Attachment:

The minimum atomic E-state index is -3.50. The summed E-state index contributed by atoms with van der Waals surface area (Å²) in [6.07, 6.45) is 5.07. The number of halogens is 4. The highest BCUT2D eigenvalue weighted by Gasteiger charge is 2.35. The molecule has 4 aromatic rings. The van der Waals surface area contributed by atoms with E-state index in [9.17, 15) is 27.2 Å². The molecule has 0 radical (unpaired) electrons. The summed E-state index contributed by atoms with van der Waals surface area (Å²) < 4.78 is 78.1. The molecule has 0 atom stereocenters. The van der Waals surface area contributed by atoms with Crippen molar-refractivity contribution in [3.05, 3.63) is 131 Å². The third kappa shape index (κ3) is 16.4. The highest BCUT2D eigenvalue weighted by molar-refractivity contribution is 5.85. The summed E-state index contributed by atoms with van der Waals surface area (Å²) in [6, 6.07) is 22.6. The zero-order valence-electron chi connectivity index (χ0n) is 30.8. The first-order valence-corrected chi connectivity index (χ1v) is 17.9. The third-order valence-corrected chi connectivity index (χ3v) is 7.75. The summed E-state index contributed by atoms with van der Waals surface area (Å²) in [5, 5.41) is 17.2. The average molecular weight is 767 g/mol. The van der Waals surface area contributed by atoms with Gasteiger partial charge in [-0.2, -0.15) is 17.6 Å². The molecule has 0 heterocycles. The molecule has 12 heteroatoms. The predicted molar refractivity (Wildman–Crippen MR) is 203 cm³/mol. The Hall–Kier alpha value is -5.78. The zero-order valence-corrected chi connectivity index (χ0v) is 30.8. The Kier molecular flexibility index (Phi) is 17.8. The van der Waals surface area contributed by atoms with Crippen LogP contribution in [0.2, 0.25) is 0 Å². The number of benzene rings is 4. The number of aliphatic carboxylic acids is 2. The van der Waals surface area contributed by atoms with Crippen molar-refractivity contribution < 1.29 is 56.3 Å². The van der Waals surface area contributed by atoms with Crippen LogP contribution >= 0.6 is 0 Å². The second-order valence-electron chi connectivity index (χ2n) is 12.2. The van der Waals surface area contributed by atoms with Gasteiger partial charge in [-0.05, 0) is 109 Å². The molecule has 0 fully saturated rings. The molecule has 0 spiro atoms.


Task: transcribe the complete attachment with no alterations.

The minimum atomic E-state index is -3.50. The summed E-state index contributed by atoms with van der Waals surface area (Å²) in [6.07, 6.45) is 5.07. The number of halogens is 4. The highest BCUT2D eigenvalue weighted by Gasteiger charge is 2.35. The molecule has 4 aromatic rings. The van der Waals surface area contributed by atoms with E-state index in [9.17, 15) is 27.2 Å². The molecule has 0 radical (unpaired) electrons. The summed E-state index contributed by atoms with van der Waals surface area (Å²) < 4.78 is 78.1. The molecule has 0 atom stereocenters. The van der Waals surface area contributed by atoms with Crippen molar-refractivity contribution in [3.05, 3.63) is 131 Å². The third kappa shape index (κ3) is 16.4. The highest BCUT2D eigenvalue weighted by molar-refractivity contribution is 5.85. The summed E-state index contributed by atoms with van der Waals surface area (Å²) in [6, 6.07) is 22.6. The zero-order valence-electron chi connectivity index (χ0n) is 30.8. The first-order valence-corrected chi connectivity index (χ1v) is 17.9. The third-order valence-corrected chi connectivity index (χ3v) is 7.75. The summed E-state index contributed by atoms with van der Waals surface area (Å²) in [5, 5.41) is 17.2. The average molecular weight is 767 g/mol. The van der Waals surface area contributed by atoms with Gasteiger partial charge in [-0.2, -0.15) is 17.6 Å². The molecule has 0 heterocycles. The molecule has 12 heteroatoms. The predicted molar refractivity (Wildman–Crippen MR) is 203 cm³/mol. The Hall–Kier alpha value is -5.78. The zero-order valence-corrected chi connectivity index (χ0v) is 30.8. The Kier molecular flexibility index (Phi) is 17.8. The van der Waals surface area contributed by atoms with Crippen LogP contribution in [0.2, 0.25) is 0 Å². The number of benzene rings is 4. The number of aliphatic carboxylic acids is 2. The van der Waals surface area contributed by atoms with Crippen molar-refractivity contribution < 1.29 is 56.3 Å². The van der Waals surface area contributed by atoms with Crippen LogP contribution >= 0.6 is 0 Å². The second-order valence-electron chi connectivity index (χ2n) is 12.2. The van der Waals surface area contributed by atoms with Gasteiger partial charge in [-0.05, 0) is 109 Å². The molecule has 0 fully saturated rings. The molecule has 0 spiro atoms.